for 12/5: Section 6.1: 2, 6, 9, Section 6.2: 2 (you have to show that \int\int sin(n\pi x)sin(m\pi y)sin(n'\pi x)sin(m'\pi y) dy dx is equal to 0 if n not equal n' or m not equal m'), 4 (use strategy outlined in class; for calculating sine and cosine series, you may use results of Section 5.1)

for 12/12: Section 6.3: 1, 3, Section 6.4: 5, 10

Midterm The midterm will take place on Friday, November 14, in class. The material will go until Chapter 4.3. You will be allowed to use a cheat sheet, regular paper size, both sides OK, but no calculators or other books. I have posted an old midterm and more relevant problems below. The problems in the midterm will be similar to homework problems or practice exam problems.

Problems relevant for midterm: Section 4.1: 2 Section 4.2: 2, Section 4.3: 2, 4 (do what we did in class now for \lambda \ <0 and/or read Section 4.3: NEGATIVE EIGENVALUE)

Office hours for midterm week: TA: W5-6, Th 5-7, Prof: Th 11-12, 1-2 (Th afternoon office hour had to be changed due to some committee rescheduling)

Some solutions Below we post solutions for some of the homework problems. Sometimes, you may not find the solution of the homework problem itself, but of a related problem (perhaps a problem before or after the assigned one), which may still be useful to look at. I also post solutions for the practice midterm. Try first, for a while, even if you do not know right away how to tackle the problem. Otherwise, these exercises and solutions do not really help you!

More homework solutions. These are from an earlier course. So instead of 4.3 Problem 4 you find the solution of the more difficult problem 4.3 Problem 8, and also one or two other problems are missing. We may or may not be able to type solutions for the missing problems in time. Please ask if you would like to see the solutions.

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Homework assignments Homework is to be turned in in class on the given date at the latest. The TA also made a drop box. In order to make it easier for you to print out the assigments, I put the newer assignments on a new page. Please click below for new assignments:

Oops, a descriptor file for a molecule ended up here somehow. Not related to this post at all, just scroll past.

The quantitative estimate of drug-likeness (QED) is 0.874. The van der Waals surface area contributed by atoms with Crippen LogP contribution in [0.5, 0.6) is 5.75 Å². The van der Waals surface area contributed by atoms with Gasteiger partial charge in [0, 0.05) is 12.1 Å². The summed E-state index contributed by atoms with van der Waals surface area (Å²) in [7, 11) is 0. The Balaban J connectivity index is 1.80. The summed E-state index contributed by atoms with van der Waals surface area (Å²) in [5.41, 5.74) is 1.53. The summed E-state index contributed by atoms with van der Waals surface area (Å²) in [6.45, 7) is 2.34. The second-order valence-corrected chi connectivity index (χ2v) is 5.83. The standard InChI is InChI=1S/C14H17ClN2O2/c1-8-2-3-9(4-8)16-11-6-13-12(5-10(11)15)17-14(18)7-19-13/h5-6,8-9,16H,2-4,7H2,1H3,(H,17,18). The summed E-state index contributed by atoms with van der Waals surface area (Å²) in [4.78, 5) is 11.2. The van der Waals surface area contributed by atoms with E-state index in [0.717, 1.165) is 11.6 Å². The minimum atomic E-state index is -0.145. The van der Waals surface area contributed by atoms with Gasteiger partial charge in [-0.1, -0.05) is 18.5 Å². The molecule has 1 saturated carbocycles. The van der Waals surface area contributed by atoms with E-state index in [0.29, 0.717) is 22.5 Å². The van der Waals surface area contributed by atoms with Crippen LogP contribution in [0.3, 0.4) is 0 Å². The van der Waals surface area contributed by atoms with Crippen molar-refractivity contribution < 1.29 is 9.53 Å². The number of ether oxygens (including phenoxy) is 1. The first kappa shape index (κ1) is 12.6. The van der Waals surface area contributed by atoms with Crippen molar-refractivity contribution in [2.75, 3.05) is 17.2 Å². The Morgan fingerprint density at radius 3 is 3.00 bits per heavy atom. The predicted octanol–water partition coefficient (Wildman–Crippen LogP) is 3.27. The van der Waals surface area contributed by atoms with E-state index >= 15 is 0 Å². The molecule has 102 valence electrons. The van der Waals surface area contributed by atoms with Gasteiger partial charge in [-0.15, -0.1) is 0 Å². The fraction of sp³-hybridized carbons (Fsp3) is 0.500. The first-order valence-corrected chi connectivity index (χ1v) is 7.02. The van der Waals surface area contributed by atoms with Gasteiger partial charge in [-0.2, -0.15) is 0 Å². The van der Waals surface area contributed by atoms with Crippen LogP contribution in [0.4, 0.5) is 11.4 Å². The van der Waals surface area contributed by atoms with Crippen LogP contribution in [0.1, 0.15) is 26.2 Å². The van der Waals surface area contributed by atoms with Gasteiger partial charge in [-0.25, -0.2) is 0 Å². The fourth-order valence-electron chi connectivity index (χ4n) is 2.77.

for 1/8: Section 1.1:3, 4, 12, Section 1.2: 1, 3. If you do not have the book, can also find the problems at the bottom of this web page.

other homework assignments can be found under the link above

First homework assignment, due 1/8: As the book is not available yet in reserve, here are the homework problems. Observe that u_x means u sub x' and x^2 means `x squared'. If in doubt, ask the TA or me.

Section 1.1, Prob. 3: For each of the following equations, state the order and whether it is nonlinear, linear inhomogeneous (i.e. of the form L(u)=g, g not equal to 0, with L linear), or linear inhomogeneous; provide reasons.

(a) u_t - u_xx +1 = 0

(b) u_t - u_xx +xu = 0

(c) u_t - u_xx + uu_x = 0

(d) u_tt - u_xxt + uu_x = 0

(e) iu_t - u_xx + u/x = 0

(f) u_x(1+(u_x)^2)^{-1/2} + u_y(1 + (u_y)^2)^{-1/2} = 0

(a^{-1/2} means 1 over the square root of a)

(g) u_x + e^yu_y = 0

(h) u_t + u_xxxx + square root{ 1 + u} = 0

Section 1.1, prob. 4: Show that the difference of two solutions of an inhomogeneous linear equation Lu=g with the same g is a solution of the homogeneous equation Lu=0.

Section 1.1, prob. 12. Verify by direct substitution that u(x,y)= sin(nx)sinh(ny) is a solution of u_xx + u_yy = 0 for every n>0. <\p>

Section 1.2, prob. 1: Solve the first-order equation 2u_t + 3u_x = 0 with the auxiliary condition u(x,0)= sin(x); here u depends on variables x and t.

Section 1.2, prob. 3: Solve the linear equation (1+x^2)u_x+u_y=0 (here x^2 = x squared, u_x = u sub x). Sketch some of the characteristic curves.